Regulating Social Media: Talking Points and Important Information
Questions About Regulating Social Media
- Should social media companies be considered publishers of the content users post?
- If yes, this would hold them liable for user-posted content, all but requiring them to censor content
- If no, there is no legal obligation to filter any content
- How should social media companies decide what content to restrict or users to ban?
- Should social media companies refrain from restricting content coming from public figures, like politicians?
- How does misinformation (eg, regarding elections or Covid) factor into this discussion? Is it their responsibility (or right) to restrict this content?
Some Arguments about Social Media Companies
- The government should not be involved in deciding what content should be restricted, that is a violation of First Amendment rights.
- Furthermore, social media companies are private companies, and they have an absolute right to determine what content they want or don’t want on their platform
- Social media regulation would not be a violation of the First Amendment, because the First Amendment defines your rights against the government; it doesn’t define rights against a private company
- Social media companies cannot be trusted to treat all users equally (particularly with regards to political orientation), so the government should step in to ensure all citizens are able to speak freely
- Social media platforms are no longer just a consumer product, they are the forum of public discourse, and is not entitled to the same rights as a normal privately produced product would be
- The FCC should be able to regulate social media platforms, just like TV and Radio
- Apple, Amazon, Google, and Facebook have used their monopoly power to act as gatekeepers to the marketplace and undermine potential competition
- Social media companies should not be allowed to profit off of hate speech and disinformation campaigns
- Conservatives have agreed with Democratic counterparts that there must be change in the way social media and tech giants are regulated. Yet their goals seem to be the opposite of eachother. According to the Wall Street Journal article, “Democrats seek… more aggressive content moderation and the GOP push(es) for fewer bans and takedowns.” This divide is the central issue
- A Pew Research study found “seven-in-ten Americans think it likely that social media companies intentionally censor political views they find objectionable.” (link)
- Project Veritas has also accused Twitter of shadow banning conservative profiles, as well as “blatant censorship, systematic bias, and political targeting.” (link)
- If social media companies will ban the President, there is nothing they won’t do
- Social media companies are in a weird middle ground where they actively censor some content, but don’t fully filter their platforms. They either need to fully filter (like a publisher) or do (almost) no censoring at all.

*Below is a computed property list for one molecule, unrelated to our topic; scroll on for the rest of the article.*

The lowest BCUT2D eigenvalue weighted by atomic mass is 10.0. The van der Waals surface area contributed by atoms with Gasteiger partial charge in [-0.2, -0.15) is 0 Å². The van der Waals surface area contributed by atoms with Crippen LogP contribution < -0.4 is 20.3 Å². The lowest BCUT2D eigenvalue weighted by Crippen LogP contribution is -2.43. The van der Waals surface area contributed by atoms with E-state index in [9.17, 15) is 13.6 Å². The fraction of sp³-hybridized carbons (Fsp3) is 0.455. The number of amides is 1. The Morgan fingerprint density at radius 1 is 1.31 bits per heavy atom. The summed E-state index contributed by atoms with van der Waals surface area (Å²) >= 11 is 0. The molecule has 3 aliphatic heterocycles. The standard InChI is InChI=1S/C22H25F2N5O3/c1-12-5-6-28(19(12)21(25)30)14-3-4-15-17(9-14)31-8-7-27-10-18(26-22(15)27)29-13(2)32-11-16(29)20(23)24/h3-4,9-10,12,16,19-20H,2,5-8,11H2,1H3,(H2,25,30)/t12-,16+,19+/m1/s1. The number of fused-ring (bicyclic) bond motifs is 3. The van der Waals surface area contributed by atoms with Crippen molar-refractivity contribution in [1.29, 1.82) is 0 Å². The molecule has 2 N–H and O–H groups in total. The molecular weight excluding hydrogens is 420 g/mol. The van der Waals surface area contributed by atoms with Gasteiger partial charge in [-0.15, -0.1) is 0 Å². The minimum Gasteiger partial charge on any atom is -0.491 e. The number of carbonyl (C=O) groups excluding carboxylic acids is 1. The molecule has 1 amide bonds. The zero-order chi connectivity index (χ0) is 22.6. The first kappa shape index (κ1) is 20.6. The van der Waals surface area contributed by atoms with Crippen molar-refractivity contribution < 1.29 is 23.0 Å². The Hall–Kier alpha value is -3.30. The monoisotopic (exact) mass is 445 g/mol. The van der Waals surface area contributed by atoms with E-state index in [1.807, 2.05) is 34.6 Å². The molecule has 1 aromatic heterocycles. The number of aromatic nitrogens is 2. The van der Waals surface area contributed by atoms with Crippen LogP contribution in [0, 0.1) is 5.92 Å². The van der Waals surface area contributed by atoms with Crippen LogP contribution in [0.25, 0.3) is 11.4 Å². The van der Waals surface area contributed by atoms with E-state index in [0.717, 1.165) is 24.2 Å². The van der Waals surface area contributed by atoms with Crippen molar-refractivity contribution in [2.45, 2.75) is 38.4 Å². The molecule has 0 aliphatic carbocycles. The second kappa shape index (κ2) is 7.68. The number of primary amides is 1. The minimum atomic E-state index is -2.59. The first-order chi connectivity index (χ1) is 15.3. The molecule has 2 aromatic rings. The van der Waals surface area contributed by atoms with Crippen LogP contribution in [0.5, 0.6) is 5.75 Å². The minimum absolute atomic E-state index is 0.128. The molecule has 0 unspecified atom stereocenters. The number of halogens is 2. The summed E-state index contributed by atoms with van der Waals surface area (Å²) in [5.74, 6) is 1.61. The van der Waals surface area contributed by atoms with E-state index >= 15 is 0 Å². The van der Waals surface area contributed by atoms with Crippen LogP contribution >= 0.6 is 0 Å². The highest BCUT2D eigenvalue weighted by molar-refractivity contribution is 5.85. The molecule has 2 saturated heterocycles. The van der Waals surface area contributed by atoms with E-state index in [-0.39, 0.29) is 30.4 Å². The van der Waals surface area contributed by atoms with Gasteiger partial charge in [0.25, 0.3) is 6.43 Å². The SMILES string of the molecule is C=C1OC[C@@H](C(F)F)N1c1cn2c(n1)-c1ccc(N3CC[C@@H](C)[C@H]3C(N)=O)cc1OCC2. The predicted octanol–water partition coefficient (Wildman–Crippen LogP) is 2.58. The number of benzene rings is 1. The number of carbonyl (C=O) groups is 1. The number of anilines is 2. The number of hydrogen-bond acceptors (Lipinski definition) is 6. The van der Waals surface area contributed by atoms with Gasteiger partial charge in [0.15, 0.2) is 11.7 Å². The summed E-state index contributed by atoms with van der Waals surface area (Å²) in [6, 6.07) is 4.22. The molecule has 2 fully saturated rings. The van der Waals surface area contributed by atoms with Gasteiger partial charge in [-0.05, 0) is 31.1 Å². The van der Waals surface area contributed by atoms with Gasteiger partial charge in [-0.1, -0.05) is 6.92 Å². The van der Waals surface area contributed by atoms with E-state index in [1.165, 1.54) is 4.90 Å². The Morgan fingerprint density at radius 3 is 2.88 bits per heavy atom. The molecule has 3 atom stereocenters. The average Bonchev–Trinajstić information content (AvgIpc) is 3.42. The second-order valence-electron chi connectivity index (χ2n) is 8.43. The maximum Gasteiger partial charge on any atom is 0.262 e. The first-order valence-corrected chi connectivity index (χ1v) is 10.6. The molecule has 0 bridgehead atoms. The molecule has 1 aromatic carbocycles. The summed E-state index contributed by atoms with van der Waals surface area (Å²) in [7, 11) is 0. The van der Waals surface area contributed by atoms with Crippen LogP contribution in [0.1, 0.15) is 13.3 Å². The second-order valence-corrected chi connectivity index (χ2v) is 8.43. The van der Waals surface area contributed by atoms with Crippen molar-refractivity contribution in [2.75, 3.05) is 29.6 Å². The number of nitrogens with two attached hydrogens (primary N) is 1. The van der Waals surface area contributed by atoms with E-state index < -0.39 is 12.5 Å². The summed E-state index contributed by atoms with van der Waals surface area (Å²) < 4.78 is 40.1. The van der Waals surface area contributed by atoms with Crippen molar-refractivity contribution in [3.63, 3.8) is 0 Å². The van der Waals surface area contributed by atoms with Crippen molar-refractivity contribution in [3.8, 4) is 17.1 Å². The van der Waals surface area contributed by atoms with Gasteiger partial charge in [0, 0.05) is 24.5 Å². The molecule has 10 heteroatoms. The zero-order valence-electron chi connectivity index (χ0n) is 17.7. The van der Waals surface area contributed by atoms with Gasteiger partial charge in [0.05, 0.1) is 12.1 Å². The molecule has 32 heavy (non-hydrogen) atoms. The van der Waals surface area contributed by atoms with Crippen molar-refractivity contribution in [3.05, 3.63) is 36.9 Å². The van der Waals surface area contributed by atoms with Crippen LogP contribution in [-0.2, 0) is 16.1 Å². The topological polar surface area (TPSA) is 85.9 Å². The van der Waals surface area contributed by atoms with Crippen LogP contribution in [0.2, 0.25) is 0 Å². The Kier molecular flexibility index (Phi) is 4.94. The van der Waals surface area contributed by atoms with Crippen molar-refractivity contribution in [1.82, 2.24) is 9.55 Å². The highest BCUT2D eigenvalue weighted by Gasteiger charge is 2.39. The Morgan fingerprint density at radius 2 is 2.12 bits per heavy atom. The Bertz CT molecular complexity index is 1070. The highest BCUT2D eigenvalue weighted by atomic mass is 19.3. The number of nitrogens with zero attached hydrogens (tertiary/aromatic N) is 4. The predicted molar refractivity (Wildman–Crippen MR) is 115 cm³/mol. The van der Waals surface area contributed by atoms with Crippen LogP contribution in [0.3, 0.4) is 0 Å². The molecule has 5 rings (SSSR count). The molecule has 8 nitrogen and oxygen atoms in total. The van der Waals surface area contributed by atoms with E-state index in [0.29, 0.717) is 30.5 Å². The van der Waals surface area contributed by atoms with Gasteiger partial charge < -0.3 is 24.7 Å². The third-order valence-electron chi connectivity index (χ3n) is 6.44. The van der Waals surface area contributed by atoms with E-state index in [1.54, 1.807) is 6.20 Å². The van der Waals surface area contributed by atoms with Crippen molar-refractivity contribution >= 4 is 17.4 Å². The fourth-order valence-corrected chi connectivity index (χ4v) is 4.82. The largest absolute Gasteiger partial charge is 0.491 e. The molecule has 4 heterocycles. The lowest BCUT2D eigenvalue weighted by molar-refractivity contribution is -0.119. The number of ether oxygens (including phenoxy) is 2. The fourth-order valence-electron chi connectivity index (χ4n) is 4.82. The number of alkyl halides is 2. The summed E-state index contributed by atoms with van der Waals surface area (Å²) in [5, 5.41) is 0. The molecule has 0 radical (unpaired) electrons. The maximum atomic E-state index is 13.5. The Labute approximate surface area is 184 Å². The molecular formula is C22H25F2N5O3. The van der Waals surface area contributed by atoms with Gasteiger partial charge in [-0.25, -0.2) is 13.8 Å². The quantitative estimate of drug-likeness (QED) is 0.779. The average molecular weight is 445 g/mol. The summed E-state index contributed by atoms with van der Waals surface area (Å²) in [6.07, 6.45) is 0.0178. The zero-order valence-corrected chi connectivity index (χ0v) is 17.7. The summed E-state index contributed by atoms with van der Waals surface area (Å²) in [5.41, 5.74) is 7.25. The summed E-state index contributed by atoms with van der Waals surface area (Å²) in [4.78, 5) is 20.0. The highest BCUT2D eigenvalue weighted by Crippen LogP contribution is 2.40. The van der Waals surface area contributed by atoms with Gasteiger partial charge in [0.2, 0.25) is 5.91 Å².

- Big Tech companies have legal protections that other industries don’t have, and those protections should be removed so they can be opened up to more litigation
Trump Twitter Ban
- Trump obviously has a huge following on Twitter, and anything he says reaches millions of people. Constantly tweeting lies about election fraud, etc. is dangerous, and perhaps Twitter users with a following that large should be held to a higher standard because their Tweets have greater consequences
- Ultimately, Twitter is a private company and has the right to enforce its own policies as it sees fit
- Keeping him on Twitter allowed the public to see his true thoughts and feelings, not just heavily edited speeches and press conferences; in public interest for people to be able to see his thoughts firsthand
- Sets a dangerous precedent for a few reasons:
- There is not a uniform, transparent standard as to what kinds of speech may lead to a ban
- Censoring political speech may be dangerous in that either side could simply try to ban those on the opposite side
- Mr. Trump has first amendment rights, which are potentially being violated
- Twitter CEO Jack Dorsey tweeted on January 13:
- “I do not celebrate or feel pride in our having to ban @realDonaldTrump from Twitter, or how we got here. After a clear warning we’d take this action, we made a decision with the best information we had based on threats to physical safety both on and off Twitter.”
- In the same thread he said, “Having to take these actions fragment the public conversation. They divide us. They limit the potential for clarification, redemption, and learning. And sets a precedent I feel is dangerous: the power an individual or corporation has over a part of the global public conversation.”
- Essentially, Dorsey stands by his decision based on the events of January 6 and the claims of election fraud, but fears the precedent being set
Section 230 of the Communications Decency Act
What is Section 230 and what is the debate surrounding it?
- “No provider or user of an interactive computer service shall be treated as the publisher of any information provided by another information content provider.”